We welcome scholarly papers and presentations on all topics relating to the built environment of the region, landscape, objects, construction technique, and preservation practice. Papers are typically 20 minutes in length and should be analytical rather than descriptive in nature and have a strong visual component.

    To propose a paper, please submit an abstract of 400 words describing your topic, methodology, and relationship to the theme of the meeting. Proposals may include up to two images, and should briefly describe the presenter’s professional affiliation(s).  

    Please submit proposals to by December 15, 2017.  All submissions will be acknowledged upon receipt, with presenters notified by January 31, 2018.

    Students and early career professionals submitting proposals for the VAF-NE Annual Meeting are also encouraged to concurrently apply for the Richard Greenwood Award. Named in honor of a VAF-NE's past president and active member from the inception of the Chapter, the Greenwood Award provides an honorarium for presenting at the conference to a student or early career professional. To be considered for the Greenwood Award, please include a CV, along with the name and contact information of one academic or professional reference.

  • CFP: Liquidscapes: Tales and Tellings of Watery Worlds and Fluid States

    Devon | Dates: 19 Oct – 20 Nov, 2017

    A three-day (Wednesday June 20 to Friday June 22) event bringing together creative thinkers and doers to explore physically and figuratively our watery worlds and fluid states.

    We are particularly interested in submissions whose manner of presentation in some way directly performs the perspective that they wish to offer: in what senses may we approach, in our behaviours, our speech, and our work, the notion of voicing of water?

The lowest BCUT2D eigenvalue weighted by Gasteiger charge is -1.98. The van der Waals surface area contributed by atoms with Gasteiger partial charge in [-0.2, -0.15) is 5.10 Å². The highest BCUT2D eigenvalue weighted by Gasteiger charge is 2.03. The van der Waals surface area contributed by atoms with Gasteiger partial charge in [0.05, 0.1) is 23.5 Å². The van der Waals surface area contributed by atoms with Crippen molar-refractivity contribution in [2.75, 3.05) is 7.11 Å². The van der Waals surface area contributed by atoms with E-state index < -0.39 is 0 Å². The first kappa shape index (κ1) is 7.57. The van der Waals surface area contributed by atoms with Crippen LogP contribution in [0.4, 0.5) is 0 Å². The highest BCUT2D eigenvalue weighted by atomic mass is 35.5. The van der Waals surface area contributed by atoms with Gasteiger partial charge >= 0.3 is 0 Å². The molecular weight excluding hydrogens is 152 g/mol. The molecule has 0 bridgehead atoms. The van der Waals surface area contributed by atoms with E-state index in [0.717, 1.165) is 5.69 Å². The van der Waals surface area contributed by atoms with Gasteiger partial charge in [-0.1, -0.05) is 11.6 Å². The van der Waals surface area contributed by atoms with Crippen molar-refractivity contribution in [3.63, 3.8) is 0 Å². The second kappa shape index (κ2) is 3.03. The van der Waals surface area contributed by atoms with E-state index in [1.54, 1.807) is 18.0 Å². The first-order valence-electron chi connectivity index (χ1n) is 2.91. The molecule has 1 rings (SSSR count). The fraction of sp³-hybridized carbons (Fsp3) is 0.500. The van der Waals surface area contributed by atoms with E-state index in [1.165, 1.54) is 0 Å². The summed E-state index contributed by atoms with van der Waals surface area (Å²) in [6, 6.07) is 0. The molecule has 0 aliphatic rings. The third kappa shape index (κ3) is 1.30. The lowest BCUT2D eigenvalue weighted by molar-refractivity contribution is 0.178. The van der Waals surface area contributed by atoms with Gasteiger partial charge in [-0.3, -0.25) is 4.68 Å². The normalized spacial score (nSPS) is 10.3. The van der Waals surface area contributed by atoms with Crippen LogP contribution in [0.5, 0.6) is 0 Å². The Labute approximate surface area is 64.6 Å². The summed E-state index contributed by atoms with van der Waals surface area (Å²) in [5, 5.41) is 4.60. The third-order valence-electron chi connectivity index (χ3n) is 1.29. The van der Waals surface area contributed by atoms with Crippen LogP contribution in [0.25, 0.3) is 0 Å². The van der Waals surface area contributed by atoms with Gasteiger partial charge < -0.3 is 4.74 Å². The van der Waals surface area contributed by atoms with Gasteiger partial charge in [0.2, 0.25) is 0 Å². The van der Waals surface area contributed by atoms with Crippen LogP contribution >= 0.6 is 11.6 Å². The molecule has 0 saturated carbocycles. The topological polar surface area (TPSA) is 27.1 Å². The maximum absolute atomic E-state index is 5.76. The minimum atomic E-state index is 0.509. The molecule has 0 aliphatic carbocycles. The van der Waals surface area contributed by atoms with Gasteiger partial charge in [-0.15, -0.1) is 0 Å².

‘If there is magic on this planet, it is contained in water’ — Loren Eiseley The Immense Journey (1957)

    Water. We are 60% water. 71% of the earth’s surface is covered in it. 97% of that water is in our oceans, which daily ebb and flow as we get nearer or further from the moon. It’s the substance of life, of mystery and myth, of joy and despair, of frivolity and fear, of war, of death.

    We gather here at the edgeland, in England’s southwest peninsula where water wraps around us and is dominant in our daily lives. Go much further on your journey to the westerly edge of Britain, and you fall into the sea. Our island-ness feels palpable here.

    At this creative summit we will explore watery worlds and the state of being liquid; we will speak of water as an element in and of transition. Water on the move with places to go; water as muse; water as a wild, uncontrolled element of the sublime; water as solid or gas; water as a boundary, as edgeland; water as an ecological healer or indicator of environmental distress; water as an agent of immersion, as a former of landscapes, stronger than rock; water as mediator of political power and cultural agency. Drought.